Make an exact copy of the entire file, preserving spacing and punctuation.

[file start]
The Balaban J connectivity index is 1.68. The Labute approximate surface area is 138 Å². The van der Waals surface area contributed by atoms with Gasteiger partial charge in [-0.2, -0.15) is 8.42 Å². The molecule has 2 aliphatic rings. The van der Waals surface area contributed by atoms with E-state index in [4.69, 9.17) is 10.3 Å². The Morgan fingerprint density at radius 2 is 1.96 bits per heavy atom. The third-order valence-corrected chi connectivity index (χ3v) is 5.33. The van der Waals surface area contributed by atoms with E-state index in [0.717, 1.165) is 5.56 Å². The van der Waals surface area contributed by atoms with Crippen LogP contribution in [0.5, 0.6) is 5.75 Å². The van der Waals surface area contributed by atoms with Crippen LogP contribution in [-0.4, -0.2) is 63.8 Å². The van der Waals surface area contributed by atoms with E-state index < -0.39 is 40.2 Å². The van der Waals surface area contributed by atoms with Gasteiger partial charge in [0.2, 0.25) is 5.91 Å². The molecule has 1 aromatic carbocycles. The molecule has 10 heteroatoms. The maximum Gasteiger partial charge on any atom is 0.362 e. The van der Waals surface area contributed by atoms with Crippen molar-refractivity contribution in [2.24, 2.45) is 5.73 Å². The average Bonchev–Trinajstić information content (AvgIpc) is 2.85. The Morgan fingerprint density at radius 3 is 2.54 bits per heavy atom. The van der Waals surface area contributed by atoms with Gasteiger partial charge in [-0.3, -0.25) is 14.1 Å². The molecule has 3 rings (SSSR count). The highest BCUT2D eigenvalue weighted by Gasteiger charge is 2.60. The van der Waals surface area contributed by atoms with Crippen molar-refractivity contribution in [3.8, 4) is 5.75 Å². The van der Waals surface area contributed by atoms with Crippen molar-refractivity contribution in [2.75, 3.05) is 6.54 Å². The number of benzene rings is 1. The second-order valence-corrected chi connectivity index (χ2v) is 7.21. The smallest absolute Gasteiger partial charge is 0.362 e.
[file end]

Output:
The Balaban J connectivity index is 1.68. The Labute approximate surface area is 138 Å². The van der Waals surface area contributed by atoms with Gasteiger partial charge in [-0.2, -0.15) is 8.42 Å². The molecule has 2 aliphatic rings. The van der Waals surface area contributed by atoms with E-state index in [4.69, 9.17) is 10.3 Å². The Morgan fingerprint density at radius 2 is 1.96 bits per heavy atom. The third-order valence-corrected chi connectivity index (χ3v) is 5.33. The van der Waals surface area contributed by atoms with E-state index in [0.717, 1.165) is 5.56 Å². The van der Waals surface area contributed by atoms with Crippen LogP contribution in [0.5, 0.6) is 5.75 Å². The van der Waals surface area contributed by atoms with Crippen LogP contribution in [-0.4, -0.2) is 63.8 Å². The van der Waals surface area contributed by atoms with E-state index < -0.39 is 40.2 Å². The van der Waals surface area contributed by atoms with Gasteiger partial charge in [0.2, 0.25) is 5.91 Å². The molecule has 1 aromatic carbocycles. The molecule has 10 heteroatoms. The maximum Gasteiger partial charge on any atom is 0.362 e. The van der Waals surface area contributed by atoms with Crippen molar-refractivity contribution in [2.24, 2.45) is 5.73 Å². The average Bonchev–Trinajstić information content (AvgIpc) is 2.85. The Morgan fingerprint density at radius 3 is 2.54 bits per heavy atom. The van der Waals surface area contributed by atoms with Gasteiger partial charge in [-0.3, -0.25) is 14.1 Å². The molecule has 3 rings (SSSR count). The highest BCUT2D eigenvalue weighted by Gasteiger charge is 2.60. The van der Waals surface area contributed by atoms with Crippen molar-refractivity contribution in [3.8, 4) is 5.75 Å². The van der Waals surface area contributed by atoms with Crippen molar-refractivity contribution in [2.75, 3.05) is 6.54 Å². The number of benzene rings is 1. The second-order valence-corrected chi connectivity index (χ2v) is 7.21. The smallest absolute Gasteiger partial charge is 0.362 e.